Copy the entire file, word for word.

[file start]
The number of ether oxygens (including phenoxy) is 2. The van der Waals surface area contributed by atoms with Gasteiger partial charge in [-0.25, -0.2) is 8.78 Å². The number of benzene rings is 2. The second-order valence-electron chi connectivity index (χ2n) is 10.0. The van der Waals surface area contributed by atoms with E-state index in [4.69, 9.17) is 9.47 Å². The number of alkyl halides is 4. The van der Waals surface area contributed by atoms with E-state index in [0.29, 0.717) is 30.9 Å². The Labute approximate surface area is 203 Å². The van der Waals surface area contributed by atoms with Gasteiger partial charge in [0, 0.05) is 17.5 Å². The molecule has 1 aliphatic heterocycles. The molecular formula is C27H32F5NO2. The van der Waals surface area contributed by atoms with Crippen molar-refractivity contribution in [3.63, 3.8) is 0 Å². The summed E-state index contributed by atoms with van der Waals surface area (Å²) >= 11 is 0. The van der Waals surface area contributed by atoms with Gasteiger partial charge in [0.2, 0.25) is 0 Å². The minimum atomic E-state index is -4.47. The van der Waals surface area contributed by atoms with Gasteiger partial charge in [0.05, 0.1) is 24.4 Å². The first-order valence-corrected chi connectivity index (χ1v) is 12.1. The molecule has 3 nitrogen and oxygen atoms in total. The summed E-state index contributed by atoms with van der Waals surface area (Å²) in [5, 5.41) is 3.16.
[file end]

The number of ether oxygens (including phenoxy) is 2. The van der Waals surface area contributed by atoms with Gasteiger partial charge in [-0.25, -0.2) is 8.78 Å². The number of benzene rings is 2. The second-order valence-electron chi connectivity index (χ2n) is 10.0. The van der Waals surface area contributed by atoms with E-state index in [4.69, 9.17) is 9.47 Å². The number of alkyl halides is 4. The van der Waals surface area contributed by atoms with E-state index in [0.29, 0.717) is 30.9 Å². The Labute approximate surface area is 203 Å². The van der Waals surface area contributed by atoms with Gasteiger partial charge in [0, 0.05) is 17.5 Å². The molecule has 1 aliphatic heterocycles. The molecular formula is C27H32F5NO2. The van der Waals surface area contributed by atoms with Crippen molar-refractivity contribution in [3.63, 3.8) is 0 Å². The summed E-state index contributed by atoms with van der Waals surface area (Å²) >= 11 is 0. The van der Waals surface area contributed by atoms with Gasteiger partial charge in [0.2, 0.25) is 0 Å². The minimum atomic E-state index is -4.47. The van der Waals surface area contributed by atoms with Gasteiger partial charge in [0.05, 0.1) is 24.4 Å². The first-order valence-corrected chi connectivity index (χ1v) is 12.1. The molecule has 3 nitrogen and oxygen atoms in total. The summed E-state index contributed by atoms with van der Waals surface area (Å²) in [5, 5.41) is 3.16.